1. Have you had a “coming of age” point in your life when you considered yourself committed and accountable to a new way of living? Time permitting, tell your story of whether you were able to live out your new life—or not!
    1. A bar mitzvah or confirmation class (“I confess….”)
    2. An adult believer’s baptism (“I repent of my sins and vow to….”)
    3. My marriage vows (“For better or worse, I vow….”)
    4. Giving up drugs or alcohol (“I’ll quit tomorrow when….”)
    5. Other initiation or graduation event


In Romans 7:7-25, Paul could be describing either a Christian or a non-Christian experience. Whichever the case, this subject has been hotly debated for centuries. In either event, Paul seems to be using the first-person pronoun, not in an autobiographical way, but as a representative of humanity in general (vv. 7-12) and of Christians in particular (vv. 13-25). The case for Paul speaking of his pre-Christian struggles is suggested by phrases such as “sold as a slave to sin” (v. 14) and “What a wretched man I am!” (v. 24). The case for Paul speaking of the Christian’s experience is supported by Paul’s use of present tense verbs throughout this chapter; Paul’s humble opinion of himself (v. 18); his high regard for God’s law (vv. 14,16); and the context of Romans 7:1-7, which speaks of Jesus’ deliverance.

God’s Story

Have someone read aloud Romans 7: 1-25, giving due emphasis to Paul’s struggles. Listen closely to discern who Paul is speaking to and who he is speaking for, even yourself!

Finding My Story in God’s Story

2. Paul speaks of struggling with the sin of coveting. Perhaps you can identify or perhaps you rebelled against a different rule or commandment as you were growing up. Can you tell a story of when you “coveted” something that belonged to someone else, or perhaps a different sin you struggled with. How did you try to resist that urge?

3. Again, considering your own life story, how do you relate to Paul’s phrase, “sin sprang to life, and I died?”

    1. My innocence evaporated and I felt shame.
    2. I am created in God’s image, but the flesh is a wall between us.
    3. Every time I’m weak and give in, I die a little bit.
    4. The Bible’s rules are a powerful guardrail that I need for holy direction.
    5. Other __________.


4. Paul talks about how we need the “law” (biblical guidelines) to help us distinguish good from evil. How does that jibe with your life experience?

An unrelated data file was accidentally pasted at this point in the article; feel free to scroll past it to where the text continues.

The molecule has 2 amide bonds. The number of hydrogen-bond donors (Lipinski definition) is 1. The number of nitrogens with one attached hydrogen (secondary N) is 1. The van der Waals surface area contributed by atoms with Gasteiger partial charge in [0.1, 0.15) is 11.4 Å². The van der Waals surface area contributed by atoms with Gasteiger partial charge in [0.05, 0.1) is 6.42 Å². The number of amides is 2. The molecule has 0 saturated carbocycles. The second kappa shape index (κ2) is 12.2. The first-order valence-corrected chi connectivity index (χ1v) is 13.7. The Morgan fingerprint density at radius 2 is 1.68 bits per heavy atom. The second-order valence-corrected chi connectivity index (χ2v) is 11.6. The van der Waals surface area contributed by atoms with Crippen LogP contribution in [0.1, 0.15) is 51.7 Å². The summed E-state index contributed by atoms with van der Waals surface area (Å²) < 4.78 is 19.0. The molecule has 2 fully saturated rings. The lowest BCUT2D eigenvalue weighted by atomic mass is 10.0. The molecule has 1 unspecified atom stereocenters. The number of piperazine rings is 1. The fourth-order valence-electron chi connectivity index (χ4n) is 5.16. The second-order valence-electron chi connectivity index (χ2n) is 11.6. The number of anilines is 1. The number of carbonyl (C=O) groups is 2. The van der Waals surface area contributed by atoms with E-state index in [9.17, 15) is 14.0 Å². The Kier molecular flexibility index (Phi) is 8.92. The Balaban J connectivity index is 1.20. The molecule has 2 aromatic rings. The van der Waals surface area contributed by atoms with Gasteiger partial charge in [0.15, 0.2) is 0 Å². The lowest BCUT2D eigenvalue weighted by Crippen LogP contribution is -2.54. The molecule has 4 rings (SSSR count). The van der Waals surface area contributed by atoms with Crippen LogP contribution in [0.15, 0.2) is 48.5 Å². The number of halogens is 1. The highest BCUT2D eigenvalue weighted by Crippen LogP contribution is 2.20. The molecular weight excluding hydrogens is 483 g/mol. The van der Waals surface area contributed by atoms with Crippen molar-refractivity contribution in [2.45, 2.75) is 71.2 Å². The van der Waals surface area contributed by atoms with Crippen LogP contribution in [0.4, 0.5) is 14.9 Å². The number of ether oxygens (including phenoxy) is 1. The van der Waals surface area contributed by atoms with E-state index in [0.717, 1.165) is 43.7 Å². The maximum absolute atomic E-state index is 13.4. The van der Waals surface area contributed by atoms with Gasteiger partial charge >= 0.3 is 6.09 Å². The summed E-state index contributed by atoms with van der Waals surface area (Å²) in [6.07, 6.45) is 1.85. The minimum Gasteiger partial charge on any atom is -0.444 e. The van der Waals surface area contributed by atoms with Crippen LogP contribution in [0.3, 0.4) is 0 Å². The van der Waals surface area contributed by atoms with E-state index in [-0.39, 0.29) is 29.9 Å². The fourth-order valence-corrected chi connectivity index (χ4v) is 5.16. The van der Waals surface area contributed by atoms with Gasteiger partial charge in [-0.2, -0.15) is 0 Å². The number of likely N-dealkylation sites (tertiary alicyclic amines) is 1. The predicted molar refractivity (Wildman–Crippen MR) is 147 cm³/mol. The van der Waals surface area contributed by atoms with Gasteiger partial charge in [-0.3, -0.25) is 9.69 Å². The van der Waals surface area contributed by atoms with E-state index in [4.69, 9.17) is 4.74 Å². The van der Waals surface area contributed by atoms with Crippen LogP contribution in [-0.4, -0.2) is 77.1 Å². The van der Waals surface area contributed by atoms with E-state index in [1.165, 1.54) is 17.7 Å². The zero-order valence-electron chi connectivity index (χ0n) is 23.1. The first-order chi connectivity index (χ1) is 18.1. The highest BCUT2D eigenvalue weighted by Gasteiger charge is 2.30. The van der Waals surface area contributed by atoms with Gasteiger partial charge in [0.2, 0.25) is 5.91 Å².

1. I agree–right is right and wrong is wrong, no room for compromise.
    2. Life is gray for me. Doing wrong can turn out for good and doing wrong can turn out alright.
    3. The commandments are clear, but we keep falling short of them.
    4. I’m having trouble with how Paul keeps defining “death.”
    5. Other __________.


5. Paul gets to the meat of the matter in verses 14 through 20: He’s a “slave to sin,” doesn’t understand his actions, sin is his natural state, and he keeps screwing up even when he doesn’t want to. Imagine you’re his coach. What would you say?

    1. Hey, man, join the crowd. I’ve been there.
    2. We’ve just gotta keep moving forward and do better the next time.
    3. Are you saying it’s your fault, but somehow not? I’m confused.
    4. I can see that your heart is in the right place but your head’s holding you back.
    5. Other __________.

6. Think about something that you don’t want to do but “keep on doing.” What about Paul’s mention of “sin living in me” makes that struggle easier, or harder, to deal with?

7. Toward the end of this passage, Paul talks about evil as “right there with me,” riding shotgun, or trying to push him off the road and into the ditch of doom, which makes him call himself “wretched.” If you were in his dusty sandals, what would keep your eyes on the road and foot on the gas pedal and/or brake pedal?

    1. The knowledge that, deep down, I’m still a good guy.
    2. I’m trusting Jesus to help me stay on the right road.
    3. God’s law is hard, even unattainable in this life, but it’s worth the struggle.
    4. Sometimes I feel utterly powerless, and I just give up and hope for the best.
    5. Other __________.

Our Story

8. How do you relate to Paul’s story of the never-ending fight with our inner demons?

    1. I need help to overcome that same sin struggle in my current life. Who will help me?
    2. I don’t like the hopelessness of this passage. That sounds like my pre-Christian life.
    3. Romans 7 would be bleak indeed without landing on 7:25, which leads to Roman 8.
    4. So grateful for the Cross, the Resurrection, and Holy Spirit—or I would be hopeless.
    5. Other __________.


9. As fellow strugglers and hope-filled believers, what can we do to help one another on the way and let the “good law” of God shine through and keep the “bad law” of sin at bay?

  1. Love each other unconditionally, warts and all, no judgment.
  2. Just acknowledge that we’re all fighting in the same war.
  3. Be bold enough to hold each other accountable and ask for help.
  4. Be that “3 a.m. call” buddy, armed with a good ear and a gentle word.
  5. Other ___________.

10. Pray as a group about any “sins” holding you hostage, suppressing your experience of God’s love and mercy.

11. In keeping with v. 25, offer thanks for all the ways that we can be there for each other in tough times.